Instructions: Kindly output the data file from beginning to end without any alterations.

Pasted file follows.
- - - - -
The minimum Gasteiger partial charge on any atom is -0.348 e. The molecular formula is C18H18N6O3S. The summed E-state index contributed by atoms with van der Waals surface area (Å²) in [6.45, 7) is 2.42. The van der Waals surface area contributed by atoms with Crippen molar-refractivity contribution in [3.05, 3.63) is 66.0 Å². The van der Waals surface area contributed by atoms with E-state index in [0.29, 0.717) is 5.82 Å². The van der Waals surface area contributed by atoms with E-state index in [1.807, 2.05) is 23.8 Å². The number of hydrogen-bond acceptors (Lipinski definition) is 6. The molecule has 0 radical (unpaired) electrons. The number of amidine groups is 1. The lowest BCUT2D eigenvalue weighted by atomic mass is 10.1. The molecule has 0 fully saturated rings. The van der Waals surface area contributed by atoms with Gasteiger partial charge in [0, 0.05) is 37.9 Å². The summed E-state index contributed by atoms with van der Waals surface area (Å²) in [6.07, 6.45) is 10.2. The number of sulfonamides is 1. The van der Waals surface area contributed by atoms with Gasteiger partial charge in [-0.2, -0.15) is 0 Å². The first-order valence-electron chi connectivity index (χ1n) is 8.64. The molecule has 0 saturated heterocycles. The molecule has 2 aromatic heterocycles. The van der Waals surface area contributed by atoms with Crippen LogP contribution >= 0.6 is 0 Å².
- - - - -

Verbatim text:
The minimum Gasteiger partial charge on any atom is -0.348 e. The molecular formula is C18H18N6O3S. The summed E-state index contributed by atoms with van der Waals surface area (Å²) in [6.45, 7) is 2.42. The van der Waals surface area contributed by atoms with Crippen molar-refractivity contribution in [3.05, 3.63) is 66.0 Å². The van der Waals surface area contributed by atoms with E-state index in [0.29, 0.717) is 5.82 Å². The van der Waals surface area contributed by atoms with E-state index in [1.807, 2.05) is 23.8 Å². The number of hydrogen-bond acceptors (Lipinski definition) is 6. The molecule has 0 radical (unpaired) electrons. The number of amidine groups is 1. The lowest BCUT2D eigenvalue weighted by atomic mass is 10.1. The molecule has 0 fully saturated rings. The van der Waals surface area contributed by atoms with Gasteiger partial charge in [0, 0.05) is 37.9 Å². The summed E-state index contributed by atoms with van der Waals surface area (Å²) in [6.07, 6.45) is 10.2. The number of sulfonamides is 1. The van der Waals surface area contributed by atoms with Gasteiger partial charge in [-0.2, -0.15) is 0 Å². The first-order valence-electron chi connectivity index (χ1n) is 8.64. The molecule has 0 saturated heterocycles. The molecule has 2 aromatic heterocycles. The van der Waals surface area contributed by atoms with Crippen LogP contribution >= 0.6 is 0 Å².